259. Diary Entry by the Assistant to the President (Haldeman)1
[Omitted here is discussion of senior appointments in Nixon’s second administration.]
We got Henry’s cable regarding scheduling,2 and the P said that I should send Henry a cable saying to leave open the possibility of a Haig trip to the friendly Asian capitals, as well as to Saigon rather than Henry’s going to Hanoi. But then the P realized that I was right in saying that we’d have a real problem in getting Henry stirred up on something like that, and shouldn’t get into it. A little later, I had a phone call from Henry, and he said that he was sending a new scheduling [Page 933] approach that he thought the P would like because it solves some of the problems. And then when his cable came in, it turned out it does, because he’s worked out a deal now where he would return to Paris to sign the agreement rather than going to Hanoi. And then would go to Hanoi in early February to work out peace settlement arrangements rather than to sign the agreement, which would solve the problem of Saigon’s objection to signing the agreement in Hanoi—and also the P’s objection—plus closing down the time frame and all that.
The P had Haig come over to go over the cable and the situation, and then he had quite a discussion on it. The real point is that the P feels that he has to announce the settlement to the Americans before K initials it. Otherwise there is no point in his announcing, because it’s just covering something that is already done. He told Haig to get a message back to Henry, saying that the new scenario was infinitely preferable to the old routine of his going to Hanoi and that we should go ahead trying to work it out with the North Vietnamese—that we would like the cease-fire as soon as possible, not to drag it on. But he feels that we will face an insurmountable problem informing Congressional leaders and so on, in the period between the time that K returns and the time that Haig returns from Saigon, therefore, Haig’s trip should be compressed if possible. In other words, the less time that Haig is in Saigon, the better. He should leave the technical work for others. Part of the problem, the P feels, is that Henry wants to be at the Inaugural3 and I think that’s right. He’s working the timing to suit his own convenience. The ideal here would be to get K to Paris quicker, like during the Inaugural. So then he said on the cable to say that we’re fortunate enough to get Thieu aboard, that we don’t believe the news will hold, and the announcement for the 19th would have to be Presidential—rather than just White House, saying that Henry is going to Paris for the signing. And then we would have to say at that time that we have an agreement. We should leave open the possibility of an announcement on Haig’s return from Saigon, if we get a break with Thieu’s acceptance; if Thieu doesn’t agree, then the P is going to have to get the leaders in and tell them and go for a massive bluff to try and force Thieu—saying on TV that Thieu won’t accept, that he calls on him to do so. Both he and Haig feel that we have to do that, rather than option two, which would be to try and go it alone, because that won’t work. We should after some discussion come to the point that Friday’s4 too late for either the Presidential or a White House announcement, because we’re into the Inaugural cycle then. And Henry should make the point to the North Vietnamese that anything we do has got to be done by Thursday night at the latest, [Page 934] so Haig should leave a day earlier and get back in time for that. The P wants a 1,000 word maximum statement drafted for TV Thursday night, including something thanking the American people for their support. Now it depends on the intentions on both sides to keep the agreement, that we’ll do our part. We call on all others to abide by it and so forth.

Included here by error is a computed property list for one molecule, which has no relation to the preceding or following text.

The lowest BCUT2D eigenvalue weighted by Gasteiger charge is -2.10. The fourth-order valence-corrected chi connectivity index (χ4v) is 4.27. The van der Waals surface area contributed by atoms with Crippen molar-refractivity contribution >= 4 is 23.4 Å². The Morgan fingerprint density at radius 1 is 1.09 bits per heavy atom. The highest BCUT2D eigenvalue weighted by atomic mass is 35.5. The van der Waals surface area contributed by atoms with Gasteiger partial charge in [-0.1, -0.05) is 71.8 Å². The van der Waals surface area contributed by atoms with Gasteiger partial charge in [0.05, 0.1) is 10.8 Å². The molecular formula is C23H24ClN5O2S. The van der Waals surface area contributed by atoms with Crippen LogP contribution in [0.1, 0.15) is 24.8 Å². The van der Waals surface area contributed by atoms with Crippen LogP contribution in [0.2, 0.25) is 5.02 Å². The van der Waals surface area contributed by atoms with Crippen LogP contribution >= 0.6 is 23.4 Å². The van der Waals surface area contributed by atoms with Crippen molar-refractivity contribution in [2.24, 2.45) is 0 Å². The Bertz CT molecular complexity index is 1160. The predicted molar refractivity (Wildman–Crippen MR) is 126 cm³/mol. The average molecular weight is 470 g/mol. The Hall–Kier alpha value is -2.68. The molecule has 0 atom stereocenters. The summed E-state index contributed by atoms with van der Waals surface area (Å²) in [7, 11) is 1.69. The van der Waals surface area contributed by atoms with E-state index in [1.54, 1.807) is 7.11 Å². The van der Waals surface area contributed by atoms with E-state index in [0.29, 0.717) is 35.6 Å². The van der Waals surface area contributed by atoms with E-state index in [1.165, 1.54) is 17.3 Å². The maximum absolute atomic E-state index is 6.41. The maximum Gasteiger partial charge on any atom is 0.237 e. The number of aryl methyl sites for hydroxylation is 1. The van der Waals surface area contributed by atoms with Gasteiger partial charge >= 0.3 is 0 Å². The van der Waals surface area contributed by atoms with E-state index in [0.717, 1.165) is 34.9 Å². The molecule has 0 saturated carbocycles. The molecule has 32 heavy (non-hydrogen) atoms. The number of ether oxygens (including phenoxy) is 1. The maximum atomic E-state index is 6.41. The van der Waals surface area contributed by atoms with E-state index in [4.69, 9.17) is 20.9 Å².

He feels the real problem on all this is Congressional, because they’re going to demand the details. On the other hand, if Thieu doesn’t go along, the clear thing is that Haig should stay in Asia, go to the other countries and filibuster and not come back until Saturday or Sunday.5 Then the P will bring the leaders in Monday and tell them that our problem is that we can’t get Thieu’s agreement and go on TV Monday night and try to play the bluff. He’s obviously very much concerned about getting this on the right track for announcements, for timing, and so forth, and is afraid that Henry’s ego and other kinds of problems are interfering in the sound decision in this regard, and I think he is probably right.